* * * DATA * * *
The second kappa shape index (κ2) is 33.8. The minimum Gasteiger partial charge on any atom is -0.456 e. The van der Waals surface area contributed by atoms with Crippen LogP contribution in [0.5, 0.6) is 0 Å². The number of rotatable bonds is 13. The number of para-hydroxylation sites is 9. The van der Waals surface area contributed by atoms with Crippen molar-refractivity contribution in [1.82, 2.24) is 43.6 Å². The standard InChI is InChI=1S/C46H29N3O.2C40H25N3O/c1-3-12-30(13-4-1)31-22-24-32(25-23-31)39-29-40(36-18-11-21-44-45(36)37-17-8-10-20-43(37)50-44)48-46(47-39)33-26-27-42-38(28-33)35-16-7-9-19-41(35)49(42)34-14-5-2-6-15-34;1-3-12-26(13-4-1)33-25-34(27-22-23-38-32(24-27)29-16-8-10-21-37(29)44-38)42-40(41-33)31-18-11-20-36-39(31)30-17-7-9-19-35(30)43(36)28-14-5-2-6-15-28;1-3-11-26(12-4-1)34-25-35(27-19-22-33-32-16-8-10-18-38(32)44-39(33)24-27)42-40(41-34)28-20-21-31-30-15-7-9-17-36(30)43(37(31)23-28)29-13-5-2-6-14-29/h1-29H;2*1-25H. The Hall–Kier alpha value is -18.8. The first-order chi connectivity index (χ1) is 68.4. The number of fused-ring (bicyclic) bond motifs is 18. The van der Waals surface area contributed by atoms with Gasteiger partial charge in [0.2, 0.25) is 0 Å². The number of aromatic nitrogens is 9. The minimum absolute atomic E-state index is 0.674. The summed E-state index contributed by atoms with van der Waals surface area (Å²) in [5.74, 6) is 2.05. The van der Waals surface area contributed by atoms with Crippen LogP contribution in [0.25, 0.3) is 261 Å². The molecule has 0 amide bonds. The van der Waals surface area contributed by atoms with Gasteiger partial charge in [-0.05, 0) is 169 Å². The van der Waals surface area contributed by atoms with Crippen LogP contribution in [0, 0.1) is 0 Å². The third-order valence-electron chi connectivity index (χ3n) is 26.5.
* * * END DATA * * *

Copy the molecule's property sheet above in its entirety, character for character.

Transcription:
The second kappa shape index (κ2) is 33.8. The minimum Gasteiger partial charge on any atom is -0.456 e. The van der Waals surface area contributed by atoms with Crippen LogP contribution in [0.5, 0.6) is 0 Å². The number of rotatable bonds is 13. The number of para-hydroxylation sites is 9. The van der Waals surface area contributed by atoms with Crippen molar-refractivity contribution in [1.82, 2.24) is 43.6 Å². The standard InChI is InChI=1S/C46H29N3O.2C40H25N3O/c1-3-12-30(13-4-1)31-22-24-32(25-23-31)39-29-40(36-18-11-21-44-45(36)37-17-8-10-20-43(37)50-44)48-46(47-39)33-26-27-42-38(28-33)35-16-7-9-19-41(35)49(42)34-14-5-2-6-15-34;1-3-12-26(13-4-1)33-25-34(27-22-23-38-32(24-27)29-16-8-10-21-37(29)44-38)42-40(41-33)31-18-11-20-36-39(31)30-17-7-9-19-35(30)43(36)28-14-5-2-6-15-28;1-3-11-26(12-4-1)34-25-35(27-19-22-33-32-16-8-10-18-38(32)44-39(33)24-27)42-40(41-34)28-20-21-31-30-15-7-9-17-36(30)43(37(31)23-28)29-13-5-2-6-14-29/h1-29H;2*1-25H. The Hall–Kier alpha value is -18.8. The first-order chi connectivity index (χ1) is 68.4. The number of fused-ring (bicyclic) bond motifs is 18. The van der Waals surface area contributed by atoms with Gasteiger partial charge in [0.2, 0.25) is 0 Å². The number of aromatic nitrogens is 9. The minimum absolute atomic E-state index is 0.674. The summed E-state index contributed by atoms with van der Waals surface area (Å²) in [5.74, 6) is 2.05. The van der Waals surface area contributed by atoms with Crippen LogP contribution in [0.25, 0.3) is 261 Å². The molecule has 0 amide bonds. The van der Waals surface area contributed by atoms with Gasteiger partial charge in [-0.05, 0) is 169 Å². The van der Waals surface area contributed by atoms with Crippen LogP contribution in [0, 0.1) is 0 Å². The third-order valence-electron chi connectivity index (χ3n) is 26.5.